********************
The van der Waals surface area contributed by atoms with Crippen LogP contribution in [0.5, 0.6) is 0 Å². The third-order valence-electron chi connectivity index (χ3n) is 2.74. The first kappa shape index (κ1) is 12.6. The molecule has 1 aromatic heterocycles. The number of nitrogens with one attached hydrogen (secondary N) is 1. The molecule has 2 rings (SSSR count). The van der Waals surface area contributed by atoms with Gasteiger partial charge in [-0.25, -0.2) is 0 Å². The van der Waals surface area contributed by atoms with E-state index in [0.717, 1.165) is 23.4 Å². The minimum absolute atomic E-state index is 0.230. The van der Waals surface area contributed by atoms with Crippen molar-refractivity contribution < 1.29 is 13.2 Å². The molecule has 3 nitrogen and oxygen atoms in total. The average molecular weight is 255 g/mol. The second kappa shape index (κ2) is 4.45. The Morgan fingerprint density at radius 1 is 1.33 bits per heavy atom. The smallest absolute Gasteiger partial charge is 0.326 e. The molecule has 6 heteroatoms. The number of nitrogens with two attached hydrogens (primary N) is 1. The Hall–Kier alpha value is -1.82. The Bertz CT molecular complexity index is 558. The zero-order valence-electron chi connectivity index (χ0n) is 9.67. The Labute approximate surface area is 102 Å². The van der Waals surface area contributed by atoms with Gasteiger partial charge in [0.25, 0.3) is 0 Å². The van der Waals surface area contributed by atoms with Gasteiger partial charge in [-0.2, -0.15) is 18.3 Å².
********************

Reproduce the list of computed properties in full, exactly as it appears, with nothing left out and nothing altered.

The van der Waals surface area contributed by atoms with Crippen LogP contribution in [0.5, 0.6) is 0 Å². The third-order valence-electron chi connectivity index (χ3n) is 2.74. The first kappa shape index (κ1) is 12.6. The molecule has 1 aromatic heterocycles. The number of nitrogens with one attached hydrogen (secondary N) is 1. The molecule has 2 rings (SSSR count). The van der Waals surface area contributed by atoms with Gasteiger partial charge in [-0.25, -0.2) is 0 Å². The van der Waals surface area contributed by atoms with E-state index in [0.717, 1.165) is 23.4 Å². The minimum absolute atomic E-state index is 0.230. The van der Waals surface area contributed by atoms with Crippen molar-refractivity contribution < 1.29 is 13.2 Å². The molecule has 3 nitrogen and oxygen atoms in total. The average molecular weight is 255 g/mol. The second kappa shape index (κ2) is 4.45. The Morgan fingerprint density at radius 1 is 1.33 bits per heavy atom. The smallest absolute Gasteiger partial charge is 0.326 e. The molecule has 6 heteroatoms. The number of nitrogens with two attached hydrogens (primary N) is 1. The Hall–Kier alpha value is -1.82. The Bertz CT molecular complexity index is 558. The zero-order valence-electron chi connectivity index (χ0n) is 9.67. The Labute approximate surface area is 102 Å². The van der Waals surface area contributed by atoms with Gasteiger partial charge in [0.25, 0.3) is 0 Å². The van der Waals surface area contributed by atoms with Gasteiger partial charge in [-0.2, -0.15) is 18.3 Å².